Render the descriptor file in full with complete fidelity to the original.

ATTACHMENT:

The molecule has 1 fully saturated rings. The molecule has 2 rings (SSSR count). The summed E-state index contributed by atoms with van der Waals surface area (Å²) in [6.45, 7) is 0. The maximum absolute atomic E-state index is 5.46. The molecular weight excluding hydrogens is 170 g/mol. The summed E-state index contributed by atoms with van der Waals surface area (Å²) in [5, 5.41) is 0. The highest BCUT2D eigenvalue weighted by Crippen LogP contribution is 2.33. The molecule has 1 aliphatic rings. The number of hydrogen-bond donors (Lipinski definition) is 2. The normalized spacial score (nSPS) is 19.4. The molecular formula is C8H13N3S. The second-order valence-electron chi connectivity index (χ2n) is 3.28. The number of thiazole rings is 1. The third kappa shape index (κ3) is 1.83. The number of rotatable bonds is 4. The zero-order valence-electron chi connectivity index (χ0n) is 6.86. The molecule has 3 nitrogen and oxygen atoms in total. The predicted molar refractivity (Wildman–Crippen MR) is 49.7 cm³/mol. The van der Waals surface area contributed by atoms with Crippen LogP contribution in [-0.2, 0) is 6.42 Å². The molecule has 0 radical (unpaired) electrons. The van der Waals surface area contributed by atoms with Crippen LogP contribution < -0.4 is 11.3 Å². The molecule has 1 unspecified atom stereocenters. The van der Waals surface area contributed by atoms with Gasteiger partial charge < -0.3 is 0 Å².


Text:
The molecule has 1 fully saturated rings. The molecule has 2 rings (SSSR count). The summed E-state index contributed by atoms with van der Waals surface area (Å²) in [6.45, 7) is 0. The maximum absolute atomic E-state index is 5.46. The molecular weight excluding hydrogens is 170 g/mol. The summed E-state index contributed by atoms with van der Waals surface area (Å²) in [5, 5.41) is 0. The highest BCUT2D eigenvalue weighted by Crippen LogP contribution is 2.33. The molecule has 1 aliphatic rings. The number of hydrogen-bond donors (Lipinski definition) is 2. The normalized spacial score (nSPS) is 19.4. The molecular formula is C8H13N3S. The second-order valence-electron chi connectivity index (χ2n) is 3.28. The number of thiazole rings is 1. The third kappa shape index (κ3) is 1.83. The number of rotatable bonds is 4. The zero-order valence-electron chi connectivity index (χ0n) is 6.86. The molecule has 3 nitrogen and oxygen atoms in total. The predicted molar refractivity (Wildman–Crippen MR) is 49.7 cm³/mol. The van der Waals surface area contributed by atoms with Crippen LogP contribution in [-0.2, 0) is 6.42 Å². The molecule has 0 radical (unpaired) electrons. The van der Waals surface area contributed by atoms with Crippen LogP contribution < -0.4 is 11.3 Å². The molecule has 1 unspecified atom stereocenters. The van der Waals surface area contributed by atoms with Gasteiger partial charge < -0.3 is 0 Å².